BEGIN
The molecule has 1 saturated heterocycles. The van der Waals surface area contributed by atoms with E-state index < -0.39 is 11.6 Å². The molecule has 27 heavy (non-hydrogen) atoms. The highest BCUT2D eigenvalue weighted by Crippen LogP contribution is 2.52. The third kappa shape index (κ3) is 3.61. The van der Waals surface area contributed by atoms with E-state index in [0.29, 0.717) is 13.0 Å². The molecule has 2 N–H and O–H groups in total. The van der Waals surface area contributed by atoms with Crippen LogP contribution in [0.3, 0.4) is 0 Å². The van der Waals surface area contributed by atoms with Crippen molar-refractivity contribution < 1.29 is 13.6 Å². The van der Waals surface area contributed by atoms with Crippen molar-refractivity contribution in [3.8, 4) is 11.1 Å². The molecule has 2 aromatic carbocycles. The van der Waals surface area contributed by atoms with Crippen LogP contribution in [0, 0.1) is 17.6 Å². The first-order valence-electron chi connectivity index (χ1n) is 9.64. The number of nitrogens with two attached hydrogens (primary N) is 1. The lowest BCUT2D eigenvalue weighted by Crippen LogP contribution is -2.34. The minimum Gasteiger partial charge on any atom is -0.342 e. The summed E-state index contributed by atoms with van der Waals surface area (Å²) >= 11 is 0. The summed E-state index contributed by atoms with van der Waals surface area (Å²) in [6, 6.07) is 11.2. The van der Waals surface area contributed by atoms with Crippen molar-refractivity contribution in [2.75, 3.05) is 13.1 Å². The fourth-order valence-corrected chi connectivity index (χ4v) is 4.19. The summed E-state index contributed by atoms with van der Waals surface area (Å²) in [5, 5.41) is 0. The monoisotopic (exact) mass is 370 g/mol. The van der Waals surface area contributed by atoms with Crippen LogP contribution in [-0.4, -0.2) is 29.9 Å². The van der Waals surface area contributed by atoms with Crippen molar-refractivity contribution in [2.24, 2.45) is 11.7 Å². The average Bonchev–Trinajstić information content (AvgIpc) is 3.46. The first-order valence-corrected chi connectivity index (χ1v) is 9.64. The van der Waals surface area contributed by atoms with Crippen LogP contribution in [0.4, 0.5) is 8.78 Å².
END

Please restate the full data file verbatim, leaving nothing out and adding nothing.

The molecule has 1 saturated heterocycles. The van der Waals surface area contributed by atoms with E-state index < -0.39 is 11.6 Å². The molecule has 27 heavy (non-hydrogen) atoms. The highest BCUT2D eigenvalue weighted by Crippen LogP contribution is 2.52. The third kappa shape index (κ3) is 3.61. The van der Waals surface area contributed by atoms with E-state index in [0.29, 0.717) is 13.0 Å². The molecule has 2 N–H and O–H groups in total. The van der Waals surface area contributed by atoms with Crippen LogP contribution in [0.3, 0.4) is 0 Å². The van der Waals surface area contributed by atoms with Crippen molar-refractivity contribution < 1.29 is 13.6 Å². The van der Waals surface area contributed by atoms with Crippen molar-refractivity contribution in [3.8, 4) is 11.1 Å². The molecule has 2 aromatic carbocycles. The van der Waals surface area contributed by atoms with Crippen LogP contribution in [0, 0.1) is 17.6 Å². The first-order valence-electron chi connectivity index (χ1n) is 9.64. The number of nitrogens with two attached hydrogens (primary N) is 1. The lowest BCUT2D eigenvalue weighted by Crippen LogP contribution is -2.34. The minimum Gasteiger partial charge on any atom is -0.342 e. The summed E-state index contributed by atoms with van der Waals surface area (Å²) >= 11 is 0. The summed E-state index contributed by atoms with van der Waals surface area (Å²) in [6, 6.07) is 11.2. The van der Waals surface area contributed by atoms with Crippen molar-refractivity contribution in [2.75, 3.05) is 13.1 Å². The fourth-order valence-corrected chi connectivity index (χ4v) is 4.19. The summed E-state index contributed by atoms with van der Waals surface area (Å²) in [5, 5.41) is 0. The monoisotopic (exact) mass is 370 g/mol. The van der Waals surface area contributed by atoms with Crippen LogP contribution in [-0.4, -0.2) is 29.9 Å². The van der Waals surface area contributed by atoms with Crippen molar-refractivity contribution in [2.24, 2.45) is 11.7 Å². The average Bonchev–Trinajstić information content (AvgIpc) is 3.46. The first-order valence-corrected chi connectivity index (χ1v) is 9.64. The van der Waals surface area contributed by atoms with Crippen LogP contribution in [0.4, 0.5) is 8.78 Å².